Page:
Anniversary of the US Festival
Giant music festivals have a way of being remembered for a lot of things besides music. Woodstock was about the hippies, Altamont was about the Hell's Angels and the US Festival became known for losing a ton of money for Apple Computer founder Steve Wozniak. In 1982, Wozniak had paid to bulldoze a site and then construct an open-air music venue near Devore in southern California. His idea was to hold a three-day festival that would feature top music acts on the big stage, but also the latest in computers and technology in an air-conditioned tent. The first US Festival took place on Labor Day weekend of 1982, but it wasn't a big success. Despite landing top acts like Fleetwood Mac, The Police and Tom Petty, 110-degree heat and other factors kept many people away and the enterprise lost Wozniak an estimated $12 million.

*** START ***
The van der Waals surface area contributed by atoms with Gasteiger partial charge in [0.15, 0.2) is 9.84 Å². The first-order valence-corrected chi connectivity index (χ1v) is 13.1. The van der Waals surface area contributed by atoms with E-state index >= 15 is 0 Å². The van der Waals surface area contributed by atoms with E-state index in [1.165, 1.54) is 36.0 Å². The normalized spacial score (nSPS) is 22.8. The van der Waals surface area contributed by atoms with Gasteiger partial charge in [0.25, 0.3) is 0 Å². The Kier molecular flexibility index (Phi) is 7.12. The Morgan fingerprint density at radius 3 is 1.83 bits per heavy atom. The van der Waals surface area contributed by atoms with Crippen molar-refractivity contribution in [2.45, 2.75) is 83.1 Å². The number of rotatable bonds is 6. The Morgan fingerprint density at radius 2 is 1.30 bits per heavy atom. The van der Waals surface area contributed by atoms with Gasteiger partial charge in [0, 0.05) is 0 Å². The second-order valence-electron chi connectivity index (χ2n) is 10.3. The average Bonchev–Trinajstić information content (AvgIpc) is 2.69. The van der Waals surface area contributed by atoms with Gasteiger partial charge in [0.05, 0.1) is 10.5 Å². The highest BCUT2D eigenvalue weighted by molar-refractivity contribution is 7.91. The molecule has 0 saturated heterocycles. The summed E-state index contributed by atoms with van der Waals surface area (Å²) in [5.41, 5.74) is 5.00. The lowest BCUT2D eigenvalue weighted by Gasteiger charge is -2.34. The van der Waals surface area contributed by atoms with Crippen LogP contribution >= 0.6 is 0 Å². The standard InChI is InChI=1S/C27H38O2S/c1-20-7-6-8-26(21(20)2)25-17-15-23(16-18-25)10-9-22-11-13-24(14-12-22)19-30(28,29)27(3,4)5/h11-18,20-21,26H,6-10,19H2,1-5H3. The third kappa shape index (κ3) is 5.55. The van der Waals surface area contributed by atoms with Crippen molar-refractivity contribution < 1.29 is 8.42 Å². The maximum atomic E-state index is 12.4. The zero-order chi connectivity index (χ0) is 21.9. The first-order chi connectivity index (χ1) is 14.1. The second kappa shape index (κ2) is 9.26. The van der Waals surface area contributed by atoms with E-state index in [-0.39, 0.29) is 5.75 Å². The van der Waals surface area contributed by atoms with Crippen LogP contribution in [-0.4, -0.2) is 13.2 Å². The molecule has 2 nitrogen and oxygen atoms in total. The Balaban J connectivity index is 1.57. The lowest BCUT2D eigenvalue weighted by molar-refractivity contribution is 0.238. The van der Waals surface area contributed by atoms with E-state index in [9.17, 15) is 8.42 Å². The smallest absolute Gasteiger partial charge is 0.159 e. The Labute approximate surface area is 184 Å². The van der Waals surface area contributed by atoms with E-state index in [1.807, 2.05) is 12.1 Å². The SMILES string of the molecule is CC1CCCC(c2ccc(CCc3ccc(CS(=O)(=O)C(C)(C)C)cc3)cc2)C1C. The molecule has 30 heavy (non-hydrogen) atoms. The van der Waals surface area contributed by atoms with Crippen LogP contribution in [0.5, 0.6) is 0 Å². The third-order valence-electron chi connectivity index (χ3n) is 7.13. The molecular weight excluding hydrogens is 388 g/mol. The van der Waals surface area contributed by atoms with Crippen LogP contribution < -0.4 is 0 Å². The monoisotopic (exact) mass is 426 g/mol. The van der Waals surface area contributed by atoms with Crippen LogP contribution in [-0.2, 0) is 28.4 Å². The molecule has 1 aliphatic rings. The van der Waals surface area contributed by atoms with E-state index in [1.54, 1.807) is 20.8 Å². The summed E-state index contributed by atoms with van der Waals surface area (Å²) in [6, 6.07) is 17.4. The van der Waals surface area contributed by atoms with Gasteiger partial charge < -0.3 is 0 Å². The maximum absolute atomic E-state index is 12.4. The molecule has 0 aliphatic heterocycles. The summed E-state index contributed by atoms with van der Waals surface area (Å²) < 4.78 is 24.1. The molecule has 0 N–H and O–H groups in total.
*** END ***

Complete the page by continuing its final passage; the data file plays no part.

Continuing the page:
Undeterred, Wozniak planned to have a second US Festival the following Memorial Day, which began on this day in 1983. This time, it was a four-day fest (with the last day taking place the following Saturday) and each day revolved around a loose theme. So, Saturday was "New Wave Day" with The Clash, Men at Work and the Stray Cats; Sunday was "Heavy Metal Day" with Van Halen, Quiet Riot and Ozzy Osbourne; Monday was "Rock Day" with David Bowie, The Pretenders and U2 and the following Saturday was "Country Day" with Willie Nelson, Waylon Jennings and Hank Williams Jr. But what about that David Lee Roth's clash with Joe Strummer... read on
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